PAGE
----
Previously, we did a tutorial on how to set up a ZooBC node on the Ubuntu machine and virtual private server or VPS. In today’s tutorial, I’m going to help you learn how to install the ZooBC node on the Raspberry Pi. Theoretically, it should be identical, yet somebody tells me some of the processes might go differently, so without further ado, let’s just start the demonstration, shall we?
- Make sure the Raspberry Pi is connected to WiFi. After we have the internet connection in place, let’s open our terminal and access our SSH by using the following command:
$ ssh root@IPAddress
This has automatically turned the Raspberry Pi as a system root.
- First, make a new directory by using command:
$ mkdir zoobc
Then, go inside the directory :
$ cd zoobc
- Now, we need to Install the installer:
- Next, we need to make turn the file into an executable one by running this command below:
$ chmod +x zbcsetup.sh
- Now, let’s launch the server:
$ ./zbcsetup.sh mainnet
Now that the script is already up and running, it will recognize that we are running on a Raspberry Pi and, in response, downloading the correct binary.
- Similar to the one that we did on a Linux server, once the script has finished downloading, it will then ask you to provide information on the PORT. Yet, because we are still going to use the default setting, for now we can just click “enter”.
- Now, the system will ask you for inputs using a certificate or owner address, same as the last one, we are going to use the second option,: the account address.
On the other hand, let’s go to ZooBC.one and let’s create a new ZooBC account for this tutorial and call it “RasPi”, same like before, using the same account address; you just need tocopy the address to input it to our terminal, and enter.
- At this point we’re gonna check whether the software has already been up and running. In order to check the activity status of the software, we can just type the following commands:
$ sudo /root/zoobc.setup/zoobc.mainnet/zoobc daemon install
$ sudo /root/zoobc.setup/zoobc.mainnet/zoobc daemon start
To see the activity status of the software, use the following command:
$ sudo /root/zoobc.setup/zoobc.mainnet/zoobc daemon status
Once you’ve verified that the status is already running, so in theory at least, there should be no problems with the node.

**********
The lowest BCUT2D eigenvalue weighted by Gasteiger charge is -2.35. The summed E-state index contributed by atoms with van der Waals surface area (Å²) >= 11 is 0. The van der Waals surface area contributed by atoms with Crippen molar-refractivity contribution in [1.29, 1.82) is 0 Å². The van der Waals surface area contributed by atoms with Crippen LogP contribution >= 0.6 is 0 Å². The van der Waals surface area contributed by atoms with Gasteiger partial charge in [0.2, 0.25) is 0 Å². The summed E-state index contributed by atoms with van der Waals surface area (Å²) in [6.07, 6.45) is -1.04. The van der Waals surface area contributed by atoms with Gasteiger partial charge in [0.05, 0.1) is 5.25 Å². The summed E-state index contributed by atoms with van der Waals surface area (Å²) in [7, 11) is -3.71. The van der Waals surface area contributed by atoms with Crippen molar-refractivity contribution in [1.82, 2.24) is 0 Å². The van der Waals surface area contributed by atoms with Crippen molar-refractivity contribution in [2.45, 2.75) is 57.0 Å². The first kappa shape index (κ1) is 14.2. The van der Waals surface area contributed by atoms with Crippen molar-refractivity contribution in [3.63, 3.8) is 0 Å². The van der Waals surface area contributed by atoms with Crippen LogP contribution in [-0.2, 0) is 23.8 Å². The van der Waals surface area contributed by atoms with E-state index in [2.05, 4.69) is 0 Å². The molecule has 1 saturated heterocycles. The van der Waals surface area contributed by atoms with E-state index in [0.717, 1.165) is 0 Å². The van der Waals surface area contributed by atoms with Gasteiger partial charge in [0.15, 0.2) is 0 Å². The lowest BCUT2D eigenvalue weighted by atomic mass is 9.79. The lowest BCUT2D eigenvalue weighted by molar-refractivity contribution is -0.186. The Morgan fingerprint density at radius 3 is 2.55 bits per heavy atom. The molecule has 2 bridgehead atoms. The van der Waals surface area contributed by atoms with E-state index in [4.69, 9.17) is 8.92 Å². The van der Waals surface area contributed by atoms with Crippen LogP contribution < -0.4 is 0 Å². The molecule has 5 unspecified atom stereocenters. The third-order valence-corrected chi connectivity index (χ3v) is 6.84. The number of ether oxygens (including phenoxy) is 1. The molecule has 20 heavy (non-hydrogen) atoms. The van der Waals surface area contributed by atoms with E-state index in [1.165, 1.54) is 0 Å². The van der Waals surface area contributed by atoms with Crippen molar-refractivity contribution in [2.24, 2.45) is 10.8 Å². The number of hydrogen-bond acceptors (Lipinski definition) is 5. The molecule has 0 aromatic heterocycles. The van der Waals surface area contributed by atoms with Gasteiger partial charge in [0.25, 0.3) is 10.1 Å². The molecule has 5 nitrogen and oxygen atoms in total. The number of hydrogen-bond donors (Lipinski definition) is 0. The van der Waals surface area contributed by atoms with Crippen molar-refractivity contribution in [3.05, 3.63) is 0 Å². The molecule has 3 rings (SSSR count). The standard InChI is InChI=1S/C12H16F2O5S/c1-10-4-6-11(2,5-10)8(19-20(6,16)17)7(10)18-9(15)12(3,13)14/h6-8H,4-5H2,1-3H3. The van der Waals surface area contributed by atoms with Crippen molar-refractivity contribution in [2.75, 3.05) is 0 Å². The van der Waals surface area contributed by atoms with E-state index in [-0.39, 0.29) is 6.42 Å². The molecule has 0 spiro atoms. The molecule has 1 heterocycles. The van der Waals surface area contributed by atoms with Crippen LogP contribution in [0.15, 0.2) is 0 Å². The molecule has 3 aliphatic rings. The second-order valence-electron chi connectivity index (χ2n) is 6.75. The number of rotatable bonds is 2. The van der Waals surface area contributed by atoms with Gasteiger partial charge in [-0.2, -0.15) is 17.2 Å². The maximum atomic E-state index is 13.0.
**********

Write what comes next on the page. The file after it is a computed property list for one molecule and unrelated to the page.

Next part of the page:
- Next let’s go inside the ZooBC mainnet directory by using the following command:
Then, we’ll list all the files down inside the directory using the following command line:
$ ls -alsh
Here, we have our configuration files and resources in two binaries.
- Let’s test it again with the following command:
$ ./zcmd -h
Then we have all different functionalities to interact with the nodes,
- And if we enter the command into the directory resource, you can find all the database which has been created
$ cd resource/
Then, to see all the files in the database, use the following command
$ ls -alsh
- If we go inside the log directory, we will see the following…
$ cd .log
You can see some logs have already been recorded there. And let’s go back into the resource using the following command:
$ cd ..
- Let’s test the site now; you can access it using the following command:
And you can see that using the command written above has resulted in a system error. This happens because we have not installed the system yet, so, for starter, we need to install it first with an apt-get command line:
$ apt-get install sqlite3
Now, having already installed the system, let’s try again using the following command:
As you can see, we have successfully installed it!
- Next, let’s try to opening the table. But, before we do that, first of all we need to connect to the database, using the following command:
sqlite> .open /root/zoobc/zoobc.mainnet/resource/zoobc.db
As you can see, by now we have been able to successfully access the database. As you can see from the image above: all the tables in the database have already appeared there.
- To see what fields are available in the database, let’s test the schema of the main block
sqlite> .schema main_block
From there, you can see the information about the ID, the block height
- We also can SELECT max (height) FROM the main_block, which shows it still at 0, which means that the node is not updated to the Raspberry Pi. Probably, the router needs to let the port forward the correct internal IP address, but that is for another tutorial!
In this step, we have basically done installing ZooBC nodes in the Raspberry Pi. To see more of the step-by-step process you can check our Youtube video or click link here